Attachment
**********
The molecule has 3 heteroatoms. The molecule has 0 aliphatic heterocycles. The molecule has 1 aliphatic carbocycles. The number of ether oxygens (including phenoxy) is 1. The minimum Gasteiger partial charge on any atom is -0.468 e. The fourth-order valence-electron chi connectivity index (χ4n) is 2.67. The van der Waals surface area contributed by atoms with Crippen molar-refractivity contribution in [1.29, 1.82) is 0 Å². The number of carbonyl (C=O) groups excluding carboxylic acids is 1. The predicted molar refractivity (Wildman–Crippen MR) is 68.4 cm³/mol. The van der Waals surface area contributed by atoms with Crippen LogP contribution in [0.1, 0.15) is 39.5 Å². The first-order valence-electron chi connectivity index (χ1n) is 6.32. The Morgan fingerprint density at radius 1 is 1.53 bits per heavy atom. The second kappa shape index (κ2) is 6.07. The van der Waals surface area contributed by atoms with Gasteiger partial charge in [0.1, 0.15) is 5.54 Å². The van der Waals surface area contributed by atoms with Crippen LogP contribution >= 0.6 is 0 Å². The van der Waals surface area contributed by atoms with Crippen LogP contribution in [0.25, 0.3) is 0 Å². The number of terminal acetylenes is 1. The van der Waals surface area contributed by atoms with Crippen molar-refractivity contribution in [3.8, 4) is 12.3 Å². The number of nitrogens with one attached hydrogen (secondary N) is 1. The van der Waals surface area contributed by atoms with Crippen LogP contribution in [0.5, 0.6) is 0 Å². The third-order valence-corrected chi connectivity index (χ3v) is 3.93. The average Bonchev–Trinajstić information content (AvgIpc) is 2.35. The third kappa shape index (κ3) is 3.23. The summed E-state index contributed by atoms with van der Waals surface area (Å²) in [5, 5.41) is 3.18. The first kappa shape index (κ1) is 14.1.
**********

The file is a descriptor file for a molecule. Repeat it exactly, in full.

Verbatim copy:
The molecule has 3 heteroatoms. The molecule has 0 aliphatic heterocycles. The molecule has 1 aliphatic carbocycles. The number of ether oxygens (including phenoxy) is 1. The minimum Gasteiger partial charge on any atom is -0.468 e. The fourth-order valence-electron chi connectivity index (χ4n) is 2.67. The van der Waals surface area contributed by atoms with Crippen molar-refractivity contribution in [1.29, 1.82) is 0 Å². The number of carbonyl (C=O) groups excluding carboxylic acids is 1. The predicted molar refractivity (Wildman–Crippen MR) is 68.4 cm³/mol. The van der Waals surface area contributed by atoms with Crippen LogP contribution in [0.1, 0.15) is 39.5 Å². The first-order valence-electron chi connectivity index (χ1n) is 6.32. The Morgan fingerprint density at radius 1 is 1.53 bits per heavy atom. The second kappa shape index (κ2) is 6.07. The van der Waals surface area contributed by atoms with Gasteiger partial charge in [0.1, 0.15) is 5.54 Å². The van der Waals surface area contributed by atoms with Crippen LogP contribution >= 0.6 is 0 Å². The van der Waals surface area contributed by atoms with Crippen LogP contribution in [0.25, 0.3) is 0 Å². The number of terminal acetylenes is 1. The van der Waals surface area contributed by atoms with Crippen molar-refractivity contribution in [3.8, 4) is 12.3 Å². The number of nitrogens with one attached hydrogen (secondary N) is 1. The van der Waals surface area contributed by atoms with Crippen LogP contribution in [0.5, 0.6) is 0 Å². The third-order valence-corrected chi connectivity index (χ3v) is 3.93. The average Bonchev–Trinajstić information content (AvgIpc) is 2.35. The third kappa shape index (κ3) is 3.23. The summed E-state index contributed by atoms with van der Waals surface area (Å²) in [5, 5.41) is 3.18. The first kappa shape index (κ1) is 14.1.